Tuesday, May 09, 2006

Vatican astronomer on creationism, what the Creation story tell us, and Benedict's homily

An astronomer for the Vatican Observatory, Brother Guy J. Consolmagno, SJ, has been recently quoted as saying that believing that God created the universe in six days is a form of superstitious paganism: “Religion needs science to keep it away from superstition and keep it close to reality, to protect it from creationism, which at the end of the day is a kind of paganism - it's turning God into a nature god.”

Well... yeah...that’s all well and good: God isn’t a pagan “nature god” like the deities of ancient civilizations who had their own creation narratives.

And so, what does the Genesis Creation story tell us then?

Somehow Consolmagno’s words do not affirm the intent of the writer(s) of the creation story in Genesis-—which, ironically, is to show how God WAS NOT LIKE those pagan "nature gods."

The Genesis creation story was written in direct opposition to those pagan narratives and deities and affirmed the basic insights of Israel’s faith. And those are:

That there is one God, without gender, alone from the start, who created from his goodness and wise plan a world of order, in which matter is good and not the result of whim or magic. Rather, God’s Word decrees what is to be and establishes limits; God gave humans a place of honor, made in his own image; they were to have responsibility over what was created, and share divine gifts of pro-creating, sharing his sabbath rest and knowing God personally [from “Reading the Old Testament” by Lawrence Boadt, Paulist Press].

By affirming these things, the Genesis creation story (though not literal), actually proclaims that GOD IS NOT A NATURE DEITY.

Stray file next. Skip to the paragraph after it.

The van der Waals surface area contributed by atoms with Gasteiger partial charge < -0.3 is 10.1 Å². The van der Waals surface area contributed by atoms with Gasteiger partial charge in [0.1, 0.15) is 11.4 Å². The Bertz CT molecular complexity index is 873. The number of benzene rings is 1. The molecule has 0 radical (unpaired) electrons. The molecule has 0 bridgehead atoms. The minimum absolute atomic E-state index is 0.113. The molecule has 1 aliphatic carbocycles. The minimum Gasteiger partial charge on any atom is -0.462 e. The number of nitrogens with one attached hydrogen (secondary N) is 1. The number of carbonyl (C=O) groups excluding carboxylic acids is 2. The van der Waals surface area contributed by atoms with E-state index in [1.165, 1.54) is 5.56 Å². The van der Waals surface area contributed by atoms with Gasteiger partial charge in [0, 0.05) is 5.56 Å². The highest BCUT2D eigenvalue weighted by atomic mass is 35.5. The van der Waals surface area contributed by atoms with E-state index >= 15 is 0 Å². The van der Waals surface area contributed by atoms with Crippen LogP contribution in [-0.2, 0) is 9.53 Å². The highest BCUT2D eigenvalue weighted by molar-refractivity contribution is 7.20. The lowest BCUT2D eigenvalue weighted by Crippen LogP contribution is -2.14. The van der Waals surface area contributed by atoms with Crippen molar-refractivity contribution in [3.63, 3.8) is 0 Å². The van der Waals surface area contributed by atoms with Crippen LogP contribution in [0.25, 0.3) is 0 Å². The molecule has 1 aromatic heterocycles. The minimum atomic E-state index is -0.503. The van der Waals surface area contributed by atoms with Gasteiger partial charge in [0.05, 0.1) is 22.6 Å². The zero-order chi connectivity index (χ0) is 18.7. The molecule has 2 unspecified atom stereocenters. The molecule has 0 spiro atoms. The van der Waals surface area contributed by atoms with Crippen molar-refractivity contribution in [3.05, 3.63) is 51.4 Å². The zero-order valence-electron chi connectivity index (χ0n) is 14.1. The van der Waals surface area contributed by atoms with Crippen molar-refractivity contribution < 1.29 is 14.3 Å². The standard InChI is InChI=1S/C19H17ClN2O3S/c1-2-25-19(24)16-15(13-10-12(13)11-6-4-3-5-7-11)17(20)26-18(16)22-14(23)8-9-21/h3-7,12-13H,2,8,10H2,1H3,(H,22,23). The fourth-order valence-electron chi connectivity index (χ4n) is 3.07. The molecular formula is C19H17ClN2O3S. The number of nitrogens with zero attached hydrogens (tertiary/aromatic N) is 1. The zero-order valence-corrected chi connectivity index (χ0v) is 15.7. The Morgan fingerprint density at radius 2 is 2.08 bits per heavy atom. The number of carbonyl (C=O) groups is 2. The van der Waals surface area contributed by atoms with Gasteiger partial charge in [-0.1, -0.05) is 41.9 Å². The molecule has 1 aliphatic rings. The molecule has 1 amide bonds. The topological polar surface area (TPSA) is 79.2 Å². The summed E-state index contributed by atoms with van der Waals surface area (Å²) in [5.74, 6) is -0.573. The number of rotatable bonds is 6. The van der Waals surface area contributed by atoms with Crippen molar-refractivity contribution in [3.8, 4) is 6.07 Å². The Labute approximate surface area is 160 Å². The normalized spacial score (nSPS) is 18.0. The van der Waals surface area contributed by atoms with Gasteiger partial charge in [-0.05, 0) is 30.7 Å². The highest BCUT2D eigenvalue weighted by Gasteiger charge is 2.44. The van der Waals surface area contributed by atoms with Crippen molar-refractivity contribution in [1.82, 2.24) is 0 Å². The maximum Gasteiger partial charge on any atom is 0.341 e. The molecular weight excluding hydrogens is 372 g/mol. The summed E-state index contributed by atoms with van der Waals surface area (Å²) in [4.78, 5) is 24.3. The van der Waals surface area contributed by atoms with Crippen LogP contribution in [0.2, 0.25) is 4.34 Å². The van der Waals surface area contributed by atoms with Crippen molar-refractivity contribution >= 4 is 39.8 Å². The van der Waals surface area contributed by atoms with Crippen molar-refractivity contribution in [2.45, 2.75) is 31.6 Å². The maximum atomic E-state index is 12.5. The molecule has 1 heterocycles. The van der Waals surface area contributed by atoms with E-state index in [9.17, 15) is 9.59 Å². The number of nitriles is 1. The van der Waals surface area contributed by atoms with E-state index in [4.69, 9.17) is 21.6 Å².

What does the present Pope say?

Well, back 1981, the then Cardinal Ratzinger wrote a series of homilies on the story of Creation. Note one of the things he said which speaks to this:

“Thus Scripture would not wish to inform us about how the different species of plant life gradually appeared or how the sun and the moon and the stars were established. Its purpose ultimately would be to say one thing: God created the world.

"The world is not, as people used to think then, a chaos of mutually opposed forces; nor is it the dwelling of demonic powers from which human beings must protect themselves. The sun and the moon are not deities that rule over them, and the sky that stretches over their heads is not full of mysterious and adversary divinities.

"Rather, all of this comes from one power, from God’s eternal Reason, which became—in the Word—the power of creation. All of this comes from the same Word of God that we meet in the act of faith.

"Thus, insofar as human beings realized that the world came from the Word, they ceased to care about the gods and demons. In addition, the world was freed so that reason might lift itself up to God and so that human beings might approach this God fearlessly.

"In this Word they experienced the true enlightenment that does away with the gods and the mysterious powers and that reveals to them that there is only one power everywhere and that we are at his hands.

"This is the living God, and this same power (which created the earth and the starts and which bears the whole universe) is the very one whom we meet in the Word of Holy Scripture.

"In his Word we come into contact with the real primordial force of the world and whith the power that is above all powers."

So, the astronomer is right: God is not a pagan "nature god." The Genesis story denies that as well.

In fact, if we divorce the Creation story from “creationism,” we come to affirm the profound truths proclaimed by the writers of Genesis.

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